Abstract Deadline: 8 May
Convener: Michel Blanc | Co-conveners: Pontus Brandt, Pascale Ehrenfreund, Kathleen Mandt, Merav Opher, Olivier Witasse
SESSION: Call for Abstract at a6 ESWW
From: Mirko Piersanti (mirko.piersanti at
Dear Colleagues,
We kindly invite you to contribute to the 16th European Space Weather Week session: Geomagnetic Storms: a Geomagnetically Induced Current perspective, that will be held in Liege, Belgium on 18 – 22 November, 2019, Liège.
The detail about the session are the following:
Conveners: Mirko Piersanti and Roberta Tozzi.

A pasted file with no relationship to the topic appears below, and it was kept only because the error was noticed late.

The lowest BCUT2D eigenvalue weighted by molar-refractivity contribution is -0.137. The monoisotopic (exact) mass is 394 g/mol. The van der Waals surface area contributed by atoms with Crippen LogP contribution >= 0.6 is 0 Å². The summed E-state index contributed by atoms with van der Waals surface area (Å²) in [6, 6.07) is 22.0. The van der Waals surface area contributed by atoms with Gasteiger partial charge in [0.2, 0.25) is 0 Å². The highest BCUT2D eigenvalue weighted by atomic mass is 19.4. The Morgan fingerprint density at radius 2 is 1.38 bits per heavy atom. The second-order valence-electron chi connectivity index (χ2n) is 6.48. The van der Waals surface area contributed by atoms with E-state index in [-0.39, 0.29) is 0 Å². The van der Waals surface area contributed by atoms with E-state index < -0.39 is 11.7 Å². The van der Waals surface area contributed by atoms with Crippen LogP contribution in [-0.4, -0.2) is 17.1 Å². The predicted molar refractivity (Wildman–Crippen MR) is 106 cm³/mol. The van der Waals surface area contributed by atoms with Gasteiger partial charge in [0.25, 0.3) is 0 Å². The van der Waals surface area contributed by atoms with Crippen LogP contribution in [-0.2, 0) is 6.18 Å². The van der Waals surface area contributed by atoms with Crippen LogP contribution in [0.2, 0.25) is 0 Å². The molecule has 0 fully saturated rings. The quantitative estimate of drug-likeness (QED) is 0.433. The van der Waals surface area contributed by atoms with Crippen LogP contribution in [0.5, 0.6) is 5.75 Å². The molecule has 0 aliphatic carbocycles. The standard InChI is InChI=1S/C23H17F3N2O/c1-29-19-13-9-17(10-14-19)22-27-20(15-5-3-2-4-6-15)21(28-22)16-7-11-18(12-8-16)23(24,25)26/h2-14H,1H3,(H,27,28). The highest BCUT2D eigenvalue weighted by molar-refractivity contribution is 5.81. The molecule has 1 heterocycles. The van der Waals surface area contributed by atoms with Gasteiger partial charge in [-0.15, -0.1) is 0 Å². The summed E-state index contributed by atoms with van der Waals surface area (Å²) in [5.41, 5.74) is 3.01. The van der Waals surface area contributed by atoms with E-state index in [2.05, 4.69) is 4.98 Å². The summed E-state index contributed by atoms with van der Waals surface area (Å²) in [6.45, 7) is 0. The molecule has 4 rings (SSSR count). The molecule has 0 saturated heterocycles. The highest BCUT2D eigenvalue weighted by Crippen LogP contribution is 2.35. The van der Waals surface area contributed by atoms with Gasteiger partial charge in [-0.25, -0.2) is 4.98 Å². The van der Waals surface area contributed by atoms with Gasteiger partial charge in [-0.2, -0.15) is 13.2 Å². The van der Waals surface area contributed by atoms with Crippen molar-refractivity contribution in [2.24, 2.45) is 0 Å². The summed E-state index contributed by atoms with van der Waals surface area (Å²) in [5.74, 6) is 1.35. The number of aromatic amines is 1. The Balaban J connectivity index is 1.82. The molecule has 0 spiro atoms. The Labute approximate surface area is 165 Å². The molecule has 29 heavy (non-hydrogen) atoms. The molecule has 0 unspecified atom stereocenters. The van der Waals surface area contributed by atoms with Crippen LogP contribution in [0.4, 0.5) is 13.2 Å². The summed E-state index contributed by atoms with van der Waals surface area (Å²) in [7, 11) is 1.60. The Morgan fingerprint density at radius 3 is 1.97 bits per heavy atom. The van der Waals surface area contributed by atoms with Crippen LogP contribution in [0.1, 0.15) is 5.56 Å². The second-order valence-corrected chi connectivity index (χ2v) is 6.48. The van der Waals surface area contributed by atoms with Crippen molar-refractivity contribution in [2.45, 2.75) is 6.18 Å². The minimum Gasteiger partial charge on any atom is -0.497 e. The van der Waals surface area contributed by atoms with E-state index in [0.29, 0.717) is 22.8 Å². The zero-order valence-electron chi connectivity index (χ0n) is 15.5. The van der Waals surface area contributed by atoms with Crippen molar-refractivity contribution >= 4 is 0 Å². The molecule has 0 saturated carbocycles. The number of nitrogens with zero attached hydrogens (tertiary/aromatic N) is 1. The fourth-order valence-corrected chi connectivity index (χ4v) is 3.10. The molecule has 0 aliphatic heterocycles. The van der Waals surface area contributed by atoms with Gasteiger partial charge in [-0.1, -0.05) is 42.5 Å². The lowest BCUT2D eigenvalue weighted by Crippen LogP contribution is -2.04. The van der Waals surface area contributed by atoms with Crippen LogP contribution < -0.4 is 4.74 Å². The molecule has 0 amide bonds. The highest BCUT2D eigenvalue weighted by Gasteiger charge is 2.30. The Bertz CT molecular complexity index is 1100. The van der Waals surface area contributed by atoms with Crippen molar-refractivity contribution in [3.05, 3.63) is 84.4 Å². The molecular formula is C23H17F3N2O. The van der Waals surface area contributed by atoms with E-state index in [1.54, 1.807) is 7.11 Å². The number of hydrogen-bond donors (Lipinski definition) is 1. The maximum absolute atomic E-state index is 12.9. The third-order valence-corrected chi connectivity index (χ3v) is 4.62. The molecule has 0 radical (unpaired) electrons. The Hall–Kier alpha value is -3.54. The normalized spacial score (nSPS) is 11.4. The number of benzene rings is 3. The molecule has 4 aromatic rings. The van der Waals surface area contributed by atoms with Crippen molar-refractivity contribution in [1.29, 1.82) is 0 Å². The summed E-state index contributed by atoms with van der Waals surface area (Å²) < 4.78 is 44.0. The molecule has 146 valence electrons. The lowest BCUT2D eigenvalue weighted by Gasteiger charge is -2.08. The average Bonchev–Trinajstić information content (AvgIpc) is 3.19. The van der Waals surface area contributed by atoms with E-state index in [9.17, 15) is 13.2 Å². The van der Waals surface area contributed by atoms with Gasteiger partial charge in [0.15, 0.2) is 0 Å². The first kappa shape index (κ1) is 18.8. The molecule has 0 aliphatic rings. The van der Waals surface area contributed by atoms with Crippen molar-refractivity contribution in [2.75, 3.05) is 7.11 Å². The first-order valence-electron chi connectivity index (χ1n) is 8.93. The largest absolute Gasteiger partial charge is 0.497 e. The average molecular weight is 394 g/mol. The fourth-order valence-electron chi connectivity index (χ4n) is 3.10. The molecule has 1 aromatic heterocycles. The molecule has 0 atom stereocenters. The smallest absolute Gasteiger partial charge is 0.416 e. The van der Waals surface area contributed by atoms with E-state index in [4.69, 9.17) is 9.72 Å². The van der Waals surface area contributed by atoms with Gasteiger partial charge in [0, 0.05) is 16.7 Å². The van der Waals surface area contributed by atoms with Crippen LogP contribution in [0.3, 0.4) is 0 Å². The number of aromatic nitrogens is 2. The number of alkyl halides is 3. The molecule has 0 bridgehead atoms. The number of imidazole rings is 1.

In the highly technological society we are living, the study of Space Weather is becoming increasingly important to protect the use of critical infrastructures both in space and on Earth. A recent USA Government research on the economic impact of a severe geomagnetic storm shows that the potential costs on the USA power grid could be of 1-2 trillion dollars. During a geomagnetic storm, the principal magnetospheric currents and the connected ionospheric currents are intensified causing rapid changes of the geomagnetic field. These variations generate Geomagnetically Induced Currents (GICs) at ground that can disrupt the operation of power grids, magnetic surveying, etc. This session aims to achieve a significant improvement in the global knowledge on the following important open questions: what are the magnetosphere-ionosphere processes driven by Space Weather events responsible for driving extreme GICs? what are the roles played by ionospheric turbulence, ground conductivity and the actual affected networks themselves in amplifying GICs? what are the main parameters/proxies/indices that could be used to forecast the building up of intense GICs? In this session, we invite papers about recent progress and current understanding of the physical processes of GICs, their associated impact on technologies as well as about the innovative use of mathematical methods that could provide new perspectives on GIC related research. Submissions that focus on observations, modelling, and theoretical understanding are all encouraged.